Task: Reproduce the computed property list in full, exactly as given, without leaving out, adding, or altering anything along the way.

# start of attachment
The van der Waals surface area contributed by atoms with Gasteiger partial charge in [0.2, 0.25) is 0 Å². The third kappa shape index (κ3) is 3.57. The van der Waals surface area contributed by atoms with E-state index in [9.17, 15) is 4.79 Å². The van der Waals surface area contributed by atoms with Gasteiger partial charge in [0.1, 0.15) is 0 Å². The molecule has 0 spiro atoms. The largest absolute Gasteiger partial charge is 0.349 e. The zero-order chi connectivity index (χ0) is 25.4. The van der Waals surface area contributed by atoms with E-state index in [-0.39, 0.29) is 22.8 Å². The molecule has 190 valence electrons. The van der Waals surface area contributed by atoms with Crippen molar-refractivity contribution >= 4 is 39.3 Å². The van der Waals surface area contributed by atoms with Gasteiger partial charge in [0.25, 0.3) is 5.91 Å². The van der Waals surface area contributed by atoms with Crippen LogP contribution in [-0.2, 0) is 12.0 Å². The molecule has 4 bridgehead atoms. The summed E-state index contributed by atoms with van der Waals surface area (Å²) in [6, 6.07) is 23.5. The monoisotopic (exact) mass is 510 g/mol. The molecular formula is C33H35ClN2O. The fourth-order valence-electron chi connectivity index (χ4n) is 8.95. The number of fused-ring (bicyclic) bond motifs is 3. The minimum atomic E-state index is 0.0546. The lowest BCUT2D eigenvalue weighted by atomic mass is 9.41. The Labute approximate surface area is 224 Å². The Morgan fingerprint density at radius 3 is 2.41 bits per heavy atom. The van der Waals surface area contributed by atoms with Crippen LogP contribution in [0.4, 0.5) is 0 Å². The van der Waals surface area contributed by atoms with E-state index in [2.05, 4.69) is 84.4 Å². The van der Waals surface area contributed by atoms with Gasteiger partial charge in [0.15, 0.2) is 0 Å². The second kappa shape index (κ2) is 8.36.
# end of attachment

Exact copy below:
The van der Waals surface area contributed by atoms with Gasteiger partial charge in [0.2, 0.25) is 0 Å². The third kappa shape index (κ3) is 3.57. The van der Waals surface area contributed by atoms with E-state index in [9.17, 15) is 4.79 Å². The van der Waals surface area contributed by atoms with Gasteiger partial charge in [0.1, 0.15) is 0 Å². The molecule has 0 spiro atoms. The largest absolute Gasteiger partial charge is 0.349 e. The zero-order chi connectivity index (χ0) is 25.4. The van der Waals surface area contributed by atoms with E-state index in [-0.39, 0.29) is 22.8 Å². The molecule has 190 valence electrons. The van der Waals surface area contributed by atoms with Crippen molar-refractivity contribution >= 4 is 39.3 Å². The van der Waals surface area contributed by atoms with Gasteiger partial charge in [0.25, 0.3) is 5.91 Å². The van der Waals surface area contributed by atoms with Crippen LogP contribution in [-0.2, 0) is 12.0 Å². The molecule has 4 bridgehead atoms. The summed E-state index contributed by atoms with van der Waals surface area (Å²) in [6, 6.07) is 23.5. The monoisotopic (exact) mass is 510 g/mol. The molecular formula is C33H35ClN2O. The fourth-order valence-electron chi connectivity index (χ4n) is 8.95. The number of fused-ring (bicyclic) bond motifs is 3. The minimum atomic E-state index is 0.0546. The lowest BCUT2D eigenvalue weighted by atomic mass is 9.41. The Labute approximate surface area is 224 Å². The Morgan fingerprint density at radius 3 is 2.41 bits per heavy atom. The van der Waals surface area contributed by atoms with Crippen LogP contribution in [0.4, 0.5) is 0 Å². The van der Waals surface area contributed by atoms with E-state index in [2.05, 4.69) is 84.4 Å². The van der Waals surface area contributed by atoms with Gasteiger partial charge in [0.15, 0.2) is 0 Å². The second kappa shape index (κ2) is 8.36.